US Elections: Republicans retain control in House of Representatives

President Barack Obama delivers a health care address to a joint session to the House of Representatives.

President Barack Obama delivers a health care address to a joint session to the House of Representatives.

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Republicans have retained their lock on the House of Representatives for two more years as candidates triumphed in a variety of districts Democrats had hoped to take in Florida, Virginia and elsewhere.

Donald Trump’s divisive comments about women and Hispanics meant Democrats had envisioned big gains in suburban and ethnically diverse districts for the lower chamber of the US Congress.

Instead Democrats seemed on track for modest pick-ups as Republican contenders were buoyed by their presidential candidate’s tight battle against Hillary Clinton.

While expectations were nearly zero that Democrats would win the 30 seats they needed to capture House control for next year, both sides had anticipated they would cut into the historic Republican majority by perhaps a dozen seats.

“This could be a really good night for America,” House speaker Paul Ryan, who won a 10th term in Wisconsin, told supporters in his home town of Janesville.

In Florida, Republican Carlos Curbelo won a race that suggested Mr Trump’s damage to the party would be limited.

READ MORE: US election 2016: Trump closes in on White House with key wins

With around seven in 10 of the Miami-area district’s voters being Hispanic, Democrats had targeted it and the race became one of the country’s most expensive, with an 18 million dollar price tag, but Mr Curbelo distanced himself from his own party’s nominee and held on.

Virginia representative Barbara Comstock kept her seat in the Washington DC suburbs despite Democrats’ relentless attempts to tie her to Mr Trump. The two sides spent more than 20 million dollars on that contest in a district of highly educated, affluent voters that both sides had viewed as vulnerable to a Democratic takeover.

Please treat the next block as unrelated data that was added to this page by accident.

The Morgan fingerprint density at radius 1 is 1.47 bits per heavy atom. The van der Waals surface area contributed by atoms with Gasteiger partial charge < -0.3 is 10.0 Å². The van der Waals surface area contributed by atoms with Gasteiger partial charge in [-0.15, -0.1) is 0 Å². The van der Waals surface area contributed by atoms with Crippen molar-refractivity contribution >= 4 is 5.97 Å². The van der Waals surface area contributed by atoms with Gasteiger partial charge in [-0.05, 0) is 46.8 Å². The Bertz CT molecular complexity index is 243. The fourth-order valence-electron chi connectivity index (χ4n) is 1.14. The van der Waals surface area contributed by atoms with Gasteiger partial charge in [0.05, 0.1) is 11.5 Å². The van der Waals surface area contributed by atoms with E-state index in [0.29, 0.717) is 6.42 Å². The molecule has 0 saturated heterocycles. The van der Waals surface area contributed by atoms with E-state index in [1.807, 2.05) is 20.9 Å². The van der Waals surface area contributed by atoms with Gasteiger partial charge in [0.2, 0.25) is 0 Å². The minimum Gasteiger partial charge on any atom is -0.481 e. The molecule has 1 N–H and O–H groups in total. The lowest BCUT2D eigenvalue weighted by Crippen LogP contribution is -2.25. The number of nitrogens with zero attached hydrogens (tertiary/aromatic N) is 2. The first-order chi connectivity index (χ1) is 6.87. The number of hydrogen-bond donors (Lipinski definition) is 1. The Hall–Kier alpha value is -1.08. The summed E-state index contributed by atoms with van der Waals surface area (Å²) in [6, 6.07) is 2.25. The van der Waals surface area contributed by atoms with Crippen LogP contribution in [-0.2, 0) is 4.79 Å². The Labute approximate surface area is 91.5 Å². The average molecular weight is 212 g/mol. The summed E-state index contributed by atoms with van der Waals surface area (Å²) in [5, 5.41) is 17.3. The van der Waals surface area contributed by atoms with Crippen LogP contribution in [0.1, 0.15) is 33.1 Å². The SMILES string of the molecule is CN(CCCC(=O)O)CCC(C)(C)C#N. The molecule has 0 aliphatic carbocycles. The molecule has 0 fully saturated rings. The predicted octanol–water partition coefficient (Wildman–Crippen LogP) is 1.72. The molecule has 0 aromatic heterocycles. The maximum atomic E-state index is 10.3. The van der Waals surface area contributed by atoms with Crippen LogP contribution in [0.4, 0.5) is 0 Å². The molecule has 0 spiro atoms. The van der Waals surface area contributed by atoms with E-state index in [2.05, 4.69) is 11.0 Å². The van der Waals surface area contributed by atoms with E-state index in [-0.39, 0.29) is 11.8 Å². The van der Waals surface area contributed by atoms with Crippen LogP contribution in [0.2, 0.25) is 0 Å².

Democrats defeated two Florida Republican incumbents, but those results seemed due to local circumstances.

John Mica, a 73-year-old 12-term veteran from the Orlando area, was criticised by Republican strategists for a lacklustre campaign and lost to Democrat newcomer Stephanie Murphy.

Democratic challenger Charlie Crist, once the state’s Republican governor, defeated David Jolly in a St Petersburg district that had been redrawn to favour Democrats.

Democrats spent 4 million dollars and beat Scott Garrett, a member of the hard-right House Freedom Caucus from a northern New Jersey suburb of New York City, and they defeated Bob Dold, a Republican moderate from the Chicago suburbs where Democratic strength proved overpowering.

Both parties’ candidates and outside groups spent nearly 1.1 billion dollars combined on House campaigns, short of the 1.2 billion dollar record in 2012, according to the Centre for Responsive Politics, a non-partisan research group.

Republicans had only a slight financial edge.

While Mr Trump hurt Republicans in some areas, his appeal to working-class white voters and their antipathy to Ms Clinton helped candidates in others.

That seemed to help Republicans limit an erosion of their House majority, which would have left hardline conservatives with added clout to frustrate party leaders.

Even with the Ryan-led House advantage, work has stalled on spending bills after hitting objections from conservatives, including about 40 members of the Freedom Caucus. A major loss of moderate Republicans would have increased dissident Republicans’ leverage next year.

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